Published by the Faculty of Business, Government and Law, University of Canberra

BroadAgenda

Research and Stories through a Gendered Lens

Gender News: This week 1-7 August

Aug 6, 2020 | News

Written by Julie Hare

  1. Why COVID-19 will stop women entering politics. Canberra Times. 7 August.

Because women are busy doing so much more COVID-related work, they don’t even have time to scratch themselves, let alone run for office. 

2. One legacy of the pandemic may be less judgement of the childfree. The Atlantic. 5 August.

The coronavirus could change lingering cultural assumptions about what makes for a full and happy life.

3. ‘Disgusting’ study rating attractiveness of women with endometriosis retracted by medical journal. The Guardian. 5 August.

The journal Fertility and Sterility took seven years to take down Italian study, which was criticised by doctors for ethical concerns and dubious justifications.

4. What does a feminist city look like? The Lily. 5 August.

Leslie Kern believes cities can be transformative places for women and other people who have been, and remain, socially and politically oppressed.

5. Girls no more. Why elite gymnastics competition for women should start at 18. The Conversation. 5 August.

Increasing the age for competitive gymnastics could help prolong gymnasts’ careers and help alleviate high levels of sexual abuse of minors.

6. You are more than a body: The lingerie brand that picks models without seeing them. The Guardian. 4 August.

The Underargument chooses its models based purely on the stories about themselves that they submit. And it’s not the only sign of a shift to more inclusive casting in fashion.

7. Biden’s plan to invest $775 billion in caregiving shows US politicians are finally taking unpaid labour seriously. Business Insider. 4 August.

In July, Joe Biden, the presumptive Democratic presidential nominee, announced a plan to invest $US775 billion in caregiving programs over the course of 10 years.

8. Families ‘on the edge’ over childcare as countdown to lockdown begins. The Age. 4 August.

Confusion over stage 4 lockdown in Victoria have left families anxious and confused including who has access to childcare.

9. 400,000 women over 45 are at risk of homelessness in Australia. The Conversation. 4 August.

Older women have been recognised as the fastest-growing group of homeless people in Australia. New research finds about 240,000 women aged 55 or older and another 165,000 women aged 45-54 are at risk of homelessness.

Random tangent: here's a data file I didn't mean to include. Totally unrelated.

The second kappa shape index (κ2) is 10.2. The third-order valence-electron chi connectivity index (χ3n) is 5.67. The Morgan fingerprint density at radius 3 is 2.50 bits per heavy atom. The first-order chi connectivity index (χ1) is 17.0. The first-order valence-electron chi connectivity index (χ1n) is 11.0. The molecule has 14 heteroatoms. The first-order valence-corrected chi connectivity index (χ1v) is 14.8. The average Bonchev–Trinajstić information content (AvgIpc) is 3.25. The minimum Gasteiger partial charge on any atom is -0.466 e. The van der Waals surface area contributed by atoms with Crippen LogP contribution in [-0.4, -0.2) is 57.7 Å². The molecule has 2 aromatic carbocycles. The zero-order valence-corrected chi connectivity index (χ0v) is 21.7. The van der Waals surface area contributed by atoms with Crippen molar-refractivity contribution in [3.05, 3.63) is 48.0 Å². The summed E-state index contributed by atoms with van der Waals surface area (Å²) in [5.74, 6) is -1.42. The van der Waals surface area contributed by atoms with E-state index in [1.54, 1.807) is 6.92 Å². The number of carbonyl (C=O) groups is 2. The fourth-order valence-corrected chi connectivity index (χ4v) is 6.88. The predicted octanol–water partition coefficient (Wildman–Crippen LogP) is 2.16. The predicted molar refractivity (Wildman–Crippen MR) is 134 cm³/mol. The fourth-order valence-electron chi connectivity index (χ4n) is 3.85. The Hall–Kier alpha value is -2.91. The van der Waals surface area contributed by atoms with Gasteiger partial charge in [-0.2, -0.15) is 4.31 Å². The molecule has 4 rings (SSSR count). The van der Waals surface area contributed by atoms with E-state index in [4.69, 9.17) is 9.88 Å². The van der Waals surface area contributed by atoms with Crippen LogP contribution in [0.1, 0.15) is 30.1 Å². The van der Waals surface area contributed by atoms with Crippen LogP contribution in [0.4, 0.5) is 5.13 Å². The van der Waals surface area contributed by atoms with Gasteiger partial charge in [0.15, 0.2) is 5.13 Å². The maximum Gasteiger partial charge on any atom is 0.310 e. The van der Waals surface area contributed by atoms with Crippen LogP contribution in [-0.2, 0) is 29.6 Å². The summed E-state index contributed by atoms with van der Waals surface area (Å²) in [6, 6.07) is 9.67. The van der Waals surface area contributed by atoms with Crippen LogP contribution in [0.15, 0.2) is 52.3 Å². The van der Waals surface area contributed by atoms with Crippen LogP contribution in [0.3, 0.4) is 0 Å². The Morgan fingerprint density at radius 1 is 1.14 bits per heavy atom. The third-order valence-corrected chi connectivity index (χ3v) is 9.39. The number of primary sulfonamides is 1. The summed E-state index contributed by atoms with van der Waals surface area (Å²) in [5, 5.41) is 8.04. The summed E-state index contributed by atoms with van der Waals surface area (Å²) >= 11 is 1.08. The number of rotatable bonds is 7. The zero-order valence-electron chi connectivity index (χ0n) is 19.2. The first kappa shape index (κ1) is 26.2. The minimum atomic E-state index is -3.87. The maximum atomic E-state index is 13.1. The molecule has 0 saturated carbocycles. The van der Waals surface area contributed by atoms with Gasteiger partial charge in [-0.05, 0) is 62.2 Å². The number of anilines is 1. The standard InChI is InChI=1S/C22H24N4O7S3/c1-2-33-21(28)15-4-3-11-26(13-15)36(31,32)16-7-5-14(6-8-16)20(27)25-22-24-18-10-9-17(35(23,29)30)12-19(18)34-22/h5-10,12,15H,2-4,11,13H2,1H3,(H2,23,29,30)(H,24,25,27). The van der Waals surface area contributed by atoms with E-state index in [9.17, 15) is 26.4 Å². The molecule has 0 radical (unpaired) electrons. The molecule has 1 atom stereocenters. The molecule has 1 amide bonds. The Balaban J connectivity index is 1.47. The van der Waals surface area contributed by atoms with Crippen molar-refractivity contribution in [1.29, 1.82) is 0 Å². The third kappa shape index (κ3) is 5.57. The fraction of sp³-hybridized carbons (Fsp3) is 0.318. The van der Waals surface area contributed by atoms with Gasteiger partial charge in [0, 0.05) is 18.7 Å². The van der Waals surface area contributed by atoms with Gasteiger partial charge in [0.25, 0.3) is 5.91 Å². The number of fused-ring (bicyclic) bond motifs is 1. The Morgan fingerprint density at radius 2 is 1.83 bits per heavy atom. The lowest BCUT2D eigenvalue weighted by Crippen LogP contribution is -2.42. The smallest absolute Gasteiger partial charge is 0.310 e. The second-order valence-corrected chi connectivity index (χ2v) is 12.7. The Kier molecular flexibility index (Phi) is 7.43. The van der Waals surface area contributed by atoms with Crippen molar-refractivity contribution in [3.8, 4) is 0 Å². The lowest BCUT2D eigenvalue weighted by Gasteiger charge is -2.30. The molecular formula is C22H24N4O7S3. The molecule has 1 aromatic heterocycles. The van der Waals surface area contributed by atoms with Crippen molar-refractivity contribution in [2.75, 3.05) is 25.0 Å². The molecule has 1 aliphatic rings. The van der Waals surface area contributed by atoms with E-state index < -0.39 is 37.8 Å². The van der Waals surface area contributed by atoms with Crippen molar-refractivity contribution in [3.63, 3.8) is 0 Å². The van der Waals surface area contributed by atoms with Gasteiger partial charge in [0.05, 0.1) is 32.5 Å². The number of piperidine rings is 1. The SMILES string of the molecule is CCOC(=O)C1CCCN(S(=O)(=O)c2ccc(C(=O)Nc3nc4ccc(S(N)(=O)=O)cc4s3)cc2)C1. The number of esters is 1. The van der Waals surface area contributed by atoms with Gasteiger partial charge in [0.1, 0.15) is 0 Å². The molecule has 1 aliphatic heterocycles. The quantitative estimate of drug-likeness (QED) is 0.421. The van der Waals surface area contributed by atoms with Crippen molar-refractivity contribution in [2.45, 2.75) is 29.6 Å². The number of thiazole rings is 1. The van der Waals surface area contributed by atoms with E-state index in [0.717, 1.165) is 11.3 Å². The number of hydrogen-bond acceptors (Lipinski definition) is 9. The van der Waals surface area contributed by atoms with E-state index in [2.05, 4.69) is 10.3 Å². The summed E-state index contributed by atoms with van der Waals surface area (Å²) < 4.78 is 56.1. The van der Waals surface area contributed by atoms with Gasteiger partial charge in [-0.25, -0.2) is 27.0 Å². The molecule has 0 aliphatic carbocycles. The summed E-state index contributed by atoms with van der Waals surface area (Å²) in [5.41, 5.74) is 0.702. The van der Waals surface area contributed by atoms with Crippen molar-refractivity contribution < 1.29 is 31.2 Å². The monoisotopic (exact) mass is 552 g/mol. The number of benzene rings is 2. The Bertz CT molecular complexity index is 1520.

10. The female brain: Why damaging myths about women and science keep coming back in new forms. The Conversation. 4 August.

There is increasingly strong evidence that females often outperform males in many spheres of science, neatly disproving the myth that women lack the cognitive capacity to do science. 

11.  If the Treasurer wants people to have babies, he needs to work on his seduction routine. SMH. 2 August

When Josh Frydenberg encouraged Australians to have more children for the sake of the economy, his plans for this desired population augmentation were less specific than a Marvin Gaye record and a bottle of Shiraz, write Jacqueline Maley. 

12. The newsroom where politics is not about men. The Cut. 2 August.

The 19th* has an ambitious goal: to be the best, most diverse newsroom in America that covers gender and politics unlike any other outlet.

13. MP says women in politics want bad behaviour to stop. SMH. 2 August.

Federal MP Nicolle Flint has called out sexist attitudes after she was critiqued by an (old white) male radio host for her choice of clothes.

 

Highlighted article

Other highlighted articles

Across continents: Hazzard and Harrower’s intimate correspondence

Across continents: Hazzard and Harrower’s intimate correspondence

Elizabeth Harrower and Shirley Hazzard were among the most admired Australian writers of the 20th century. Since their deaths in the past decade their papers have revealed that they kept up a fascinating correspondence between Sydney, New York and Italy for 40 years. ...

Exploring gender equality in international affairs

Exploring gender equality in international affairs

The appointment of prominent businesswoman Sam Mostyn as Australia’s 28th Governor-General was met with backlash from some quarters of the media who questioned her suitability for the role and seemed to imply Mostyn was only selected for the position because of her...

What I’ve learned after 12 years fighting on the frontline

What I’ve learned after 12 years fighting on the frontline

As I step down from my role at Meridian – Canberra’s leading LGBTIQA+ organisation – after 12 years, I reflect on how we can priorities lived experience in policy, research and service delivery. How we talk about lived experience is critical. It defines how we engage...

Pin It on Pinterest

Share This